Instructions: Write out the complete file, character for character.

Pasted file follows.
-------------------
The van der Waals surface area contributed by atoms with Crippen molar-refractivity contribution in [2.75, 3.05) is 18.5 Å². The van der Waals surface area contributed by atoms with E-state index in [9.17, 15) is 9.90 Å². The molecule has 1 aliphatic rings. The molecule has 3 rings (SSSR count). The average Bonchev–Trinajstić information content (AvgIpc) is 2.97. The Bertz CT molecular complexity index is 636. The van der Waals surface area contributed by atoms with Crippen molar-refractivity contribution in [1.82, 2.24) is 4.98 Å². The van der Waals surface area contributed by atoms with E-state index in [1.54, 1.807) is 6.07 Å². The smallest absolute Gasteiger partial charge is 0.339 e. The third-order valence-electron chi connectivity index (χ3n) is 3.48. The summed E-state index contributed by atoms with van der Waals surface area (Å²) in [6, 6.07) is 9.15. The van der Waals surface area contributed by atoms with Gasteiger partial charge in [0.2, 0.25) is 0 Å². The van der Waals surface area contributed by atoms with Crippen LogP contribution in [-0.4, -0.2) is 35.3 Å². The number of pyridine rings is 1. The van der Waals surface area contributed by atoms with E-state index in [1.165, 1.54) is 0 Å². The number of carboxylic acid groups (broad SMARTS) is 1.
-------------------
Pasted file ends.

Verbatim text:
The van der Waals surface area contributed by atoms with Crippen molar-refractivity contribution in [2.75, 3.05) is 18.5 Å². The van der Waals surface area contributed by atoms with E-state index in [9.17, 15) is 9.90 Å². The molecule has 1 aliphatic rings. The molecule has 3 rings (SSSR count). The average Bonchev–Trinajstić information content (AvgIpc) is 2.97. The Bertz CT molecular complexity index is 636. The van der Waals surface area contributed by atoms with Crippen molar-refractivity contribution in [1.82, 2.24) is 4.98 Å². The van der Waals surface area contributed by atoms with E-state index in [1.54, 1.807) is 6.07 Å². The smallest absolute Gasteiger partial charge is 0.339 e. The third-order valence-electron chi connectivity index (χ3n) is 3.48. The summed E-state index contributed by atoms with van der Waals surface area (Å²) in [6, 6.07) is 9.15. The van der Waals surface area contributed by atoms with Gasteiger partial charge in [0.2, 0.25) is 0 Å². The van der Waals surface area contributed by atoms with Crippen LogP contribution in [-0.4, -0.2) is 35.3 Å². The number of pyridine rings is 1. The van der Waals surface area contributed by atoms with E-state index in [1.165, 1.54) is 0 Å². The number of carboxylic acid groups (broad SMARTS) is 1.